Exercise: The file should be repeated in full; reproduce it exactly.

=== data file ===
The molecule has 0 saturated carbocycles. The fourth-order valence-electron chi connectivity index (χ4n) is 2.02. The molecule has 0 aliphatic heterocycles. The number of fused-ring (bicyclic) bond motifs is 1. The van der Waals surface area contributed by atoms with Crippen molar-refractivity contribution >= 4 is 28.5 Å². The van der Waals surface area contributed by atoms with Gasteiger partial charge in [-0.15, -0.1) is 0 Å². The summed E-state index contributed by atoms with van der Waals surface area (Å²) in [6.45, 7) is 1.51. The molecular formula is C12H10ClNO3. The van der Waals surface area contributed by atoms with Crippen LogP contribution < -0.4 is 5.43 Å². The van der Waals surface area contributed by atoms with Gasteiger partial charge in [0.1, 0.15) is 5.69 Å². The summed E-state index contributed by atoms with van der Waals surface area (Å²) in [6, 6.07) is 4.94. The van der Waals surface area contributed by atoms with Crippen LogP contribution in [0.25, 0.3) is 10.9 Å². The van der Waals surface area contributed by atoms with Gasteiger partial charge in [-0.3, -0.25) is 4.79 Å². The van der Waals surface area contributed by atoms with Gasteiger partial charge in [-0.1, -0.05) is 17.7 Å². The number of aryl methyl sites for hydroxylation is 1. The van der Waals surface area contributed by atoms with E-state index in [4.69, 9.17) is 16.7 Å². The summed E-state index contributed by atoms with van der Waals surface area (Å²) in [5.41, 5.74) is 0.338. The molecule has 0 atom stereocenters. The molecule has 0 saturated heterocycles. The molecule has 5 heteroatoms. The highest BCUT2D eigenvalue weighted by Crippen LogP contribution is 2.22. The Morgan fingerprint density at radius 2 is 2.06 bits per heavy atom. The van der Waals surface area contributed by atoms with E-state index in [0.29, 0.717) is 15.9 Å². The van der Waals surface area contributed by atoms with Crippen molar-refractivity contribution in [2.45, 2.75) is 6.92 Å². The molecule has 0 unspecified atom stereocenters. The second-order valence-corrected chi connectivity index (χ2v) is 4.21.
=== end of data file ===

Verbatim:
The molecule has 0 saturated carbocycles. The fourth-order valence-electron chi connectivity index (χ4n) is 2.02. The molecule has 0 aliphatic heterocycles. The number of fused-ring (bicyclic) bond motifs is 1. The van der Waals surface area contributed by atoms with Crippen molar-refractivity contribution >= 4 is 28.5 Å². The van der Waals surface area contributed by atoms with Gasteiger partial charge in [-0.15, -0.1) is 0 Å². The summed E-state index contributed by atoms with van der Waals surface area (Å²) in [6.45, 7) is 1.51. The molecular formula is C12H10ClNO3. The van der Waals surface area contributed by atoms with Crippen LogP contribution < -0.4 is 5.43 Å². The van der Waals surface area contributed by atoms with Gasteiger partial charge in [0.1, 0.15) is 5.69 Å². The summed E-state index contributed by atoms with van der Waals surface area (Å²) in [6, 6.07) is 4.94. The van der Waals surface area contributed by atoms with Crippen LogP contribution in [0.25, 0.3) is 10.9 Å². The van der Waals surface area contributed by atoms with Gasteiger partial charge in [-0.3, -0.25) is 4.79 Å². The van der Waals surface area contributed by atoms with Gasteiger partial charge in [-0.1, -0.05) is 17.7 Å². The number of aryl methyl sites for hydroxylation is 1. The van der Waals surface area contributed by atoms with E-state index in [4.69, 9.17) is 16.7 Å². The summed E-state index contributed by atoms with van der Waals surface area (Å²) in [5.41, 5.74) is 0.338. The molecule has 0 atom stereocenters. The molecule has 0 saturated heterocycles. The molecule has 5 heteroatoms. The highest BCUT2D eigenvalue weighted by Crippen LogP contribution is 2.22. The Morgan fingerprint density at radius 2 is 2.06 bits per heavy atom. The van der Waals surface area contributed by atoms with E-state index in [0.29, 0.717) is 15.9 Å². The van der Waals surface area contributed by atoms with Crippen molar-refractivity contribution in [2.45, 2.75) is 6.92 Å². The molecule has 0 unspecified atom stereocenters. The second-order valence-corrected chi connectivity index (χ2v) is 4.21.